Raul Garreta, co-founder and CEO of MonkeyLearn, is a hi-tech entrepreneur specialized in the application of Artificial Intelligence (AI) to the Internet industry, in particular, Machine Learning (algorithms that allow computers to automatically learn to perform a task from data) and Natural Language Processing (NLP, algorithms that allow computers to process and understand written and spoken natural languages).
In 2013 he co-founded MonkeyLearn, a cloud platform to democratize Machine Learning technologies. MonkeyLearn allows software developers and SMEs to easily extract and classify information from text within their applications. Previously, he co-founded Tryolabs in 2009, a company that provides professional services to help US companies building products that leverage Artificial Intelligence technologies.
In this interview, Raul talks about his passion for Artificial Intelligence (AI) and how he avoids reinventing the wheel by providing a more simple solution for his team – thus, MonkeyLearn was born.
Learn from Raul’s insight on entrepreneurship, how to keep growing your business and how to handle failures. His top advice to new entrepreneurs – read stories of other entrepreneurs. If you’re looking to stay up to date on the coolest tech, be sure to follow this guy on Twitter!
I’ve been related to Machine Learning both in academia and industry since 2005, AI blew my mind since the beginning. Through these years, every time I had to build a solution myself or with our team, I always felt I had to reinvent the wheel. I felt that it must be an easier way to solve NLP and ML related problems. Besides, Machine Learning is a field that has been only available to experts and is not a technology stack that every developer can use.
We created MonkeyLearn to solve that, to democratize Machine Learning and Natural Language Processing technologies, to enable the average software developer and SMBs to actually build intelligent applications.
You have control on what you want to build, how to spend your time, what to focus on, and how to change the world.
First, as with any company, you must be super enthusiast, love what you do. In that scenario, you’ll be always researching, reading, thinking of new ideas on how to improve what you’re building, just because you enjoy it, it’s fun. Get a great team to join that passion and you’re set. You’ll find lots of ways to keep your inspiration flowing on a daily basis.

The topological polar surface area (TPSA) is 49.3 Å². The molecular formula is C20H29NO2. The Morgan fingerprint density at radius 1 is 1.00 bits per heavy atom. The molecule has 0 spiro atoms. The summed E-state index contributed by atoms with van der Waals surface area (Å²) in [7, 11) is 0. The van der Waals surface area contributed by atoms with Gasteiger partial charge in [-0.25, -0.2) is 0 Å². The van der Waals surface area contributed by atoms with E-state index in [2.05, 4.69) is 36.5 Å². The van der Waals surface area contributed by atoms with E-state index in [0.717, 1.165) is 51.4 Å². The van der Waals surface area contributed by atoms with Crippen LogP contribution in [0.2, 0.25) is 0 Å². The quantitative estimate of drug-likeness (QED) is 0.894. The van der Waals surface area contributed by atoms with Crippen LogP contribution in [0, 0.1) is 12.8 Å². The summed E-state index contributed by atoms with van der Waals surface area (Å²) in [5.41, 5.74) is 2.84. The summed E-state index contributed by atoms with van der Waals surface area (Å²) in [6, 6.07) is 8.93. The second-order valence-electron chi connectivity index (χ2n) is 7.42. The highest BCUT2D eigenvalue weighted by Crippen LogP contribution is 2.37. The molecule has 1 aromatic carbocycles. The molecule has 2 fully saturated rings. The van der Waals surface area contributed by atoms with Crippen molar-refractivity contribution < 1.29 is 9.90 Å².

Best way I think is to start small and grow organically, things must happen at the right speed. I don’t believe in magic from PR, it’s a good tool at the right moment, but it won’t magically get new users or customers.
As Paul Graham says, initially do things that don’t scale, that means to me, work closely with a bunch of customers, adapt your vision and product until you find the desired product-market fit, then customers should come organically and you can scale. In our case, we are 100% inbound, we attract users with good content and those that keep engaged will convert to customers at the right time.
I would not say fear, but as any other business owner, keep a close eye on your financials, your team enthusiasm and your customer experience.
I don’t think I have a “greatest influencer”, but it’s much of following and reading a lot of influencers. Paul Graham: practical and real advice on how to build a startup. Elon Musk: there are no limits on what a man can build. Steve Jobs: build products that delight people.
It’s ok to see what other companies/entrepreneurs are doing, but among all, think out of the box.
I think everyday you have wins and loses, the entrepreneurial journey is a rollercoaster with ups and downs. What will keep you moving forward is your passion and love of what you’re building. Just carry on.
Lots of good advice, the first that comes to my mind: “hire the best people”. I don’t remember a particular bad advice, but what I would say is, know how to use the advice, you may receive lots of advices from great people that can contradict. Know what to take and what to discard. At the end of the day, you have the vision, you know your business more than anybody, you have to make your own decisions.
Go to meetups, conferences, talks. California is the best place to be if you want to nurture from other’s experience. Read about startups (both from the business and product/tech point of view).
Read stories of other entrepreneurs. Meet with people and start making relations with potential partners. Having ideas is great, but at the end of the day what matters most is team and execution. Validate your ideas, tell your idea to people, get feedback. If after a maturation time you still have enthusiasm and no major pitfalls, then it could be a good candidate to think about building an MVP.